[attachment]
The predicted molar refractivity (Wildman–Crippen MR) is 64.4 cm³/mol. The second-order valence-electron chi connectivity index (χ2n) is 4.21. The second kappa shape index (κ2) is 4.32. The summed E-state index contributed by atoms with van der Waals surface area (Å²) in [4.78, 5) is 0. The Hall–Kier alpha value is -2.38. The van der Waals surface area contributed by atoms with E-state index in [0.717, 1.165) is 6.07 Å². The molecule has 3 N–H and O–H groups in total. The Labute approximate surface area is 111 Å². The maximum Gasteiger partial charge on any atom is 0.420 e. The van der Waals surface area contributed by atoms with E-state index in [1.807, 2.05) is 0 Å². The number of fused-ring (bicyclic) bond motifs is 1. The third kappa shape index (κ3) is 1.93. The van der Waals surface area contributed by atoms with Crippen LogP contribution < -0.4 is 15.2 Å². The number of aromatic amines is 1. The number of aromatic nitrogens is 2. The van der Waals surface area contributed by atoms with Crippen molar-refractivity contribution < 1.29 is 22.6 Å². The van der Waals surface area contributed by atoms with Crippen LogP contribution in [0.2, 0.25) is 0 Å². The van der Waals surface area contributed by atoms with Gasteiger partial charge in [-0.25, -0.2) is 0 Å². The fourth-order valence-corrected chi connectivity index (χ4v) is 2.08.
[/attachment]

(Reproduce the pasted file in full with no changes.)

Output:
The predicted molar refractivity (Wildman–Crippen MR) is 64.4 cm³/mol. The second-order valence-electron chi connectivity index (χ2n) is 4.21. The second kappa shape index (κ2) is 4.32. The summed E-state index contributed by atoms with van der Waals surface area (Å²) in [4.78, 5) is 0. The Hall–Kier alpha value is -2.38. The van der Waals surface area contributed by atoms with E-state index in [0.717, 1.165) is 6.07 Å². The molecule has 3 N–H and O–H groups in total. The Labute approximate surface area is 111 Å². The maximum Gasteiger partial charge on any atom is 0.420 e. The van der Waals surface area contributed by atoms with E-state index in [1.807, 2.05) is 0 Å². The number of fused-ring (bicyclic) bond motifs is 1. The third kappa shape index (κ3) is 1.93. The van der Waals surface area contributed by atoms with Crippen LogP contribution < -0.4 is 15.2 Å². The number of aromatic amines is 1. The number of aromatic nitrogens is 2. The van der Waals surface area contributed by atoms with Crippen molar-refractivity contribution < 1.29 is 22.6 Å². The van der Waals surface area contributed by atoms with Crippen LogP contribution in [0.2, 0.25) is 0 Å². The van der Waals surface area contributed by atoms with Gasteiger partial charge in [-0.25, -0.2) is 0 Å². The fourth-order valence-corrected chi connectivity index (χ4v) is 2.08.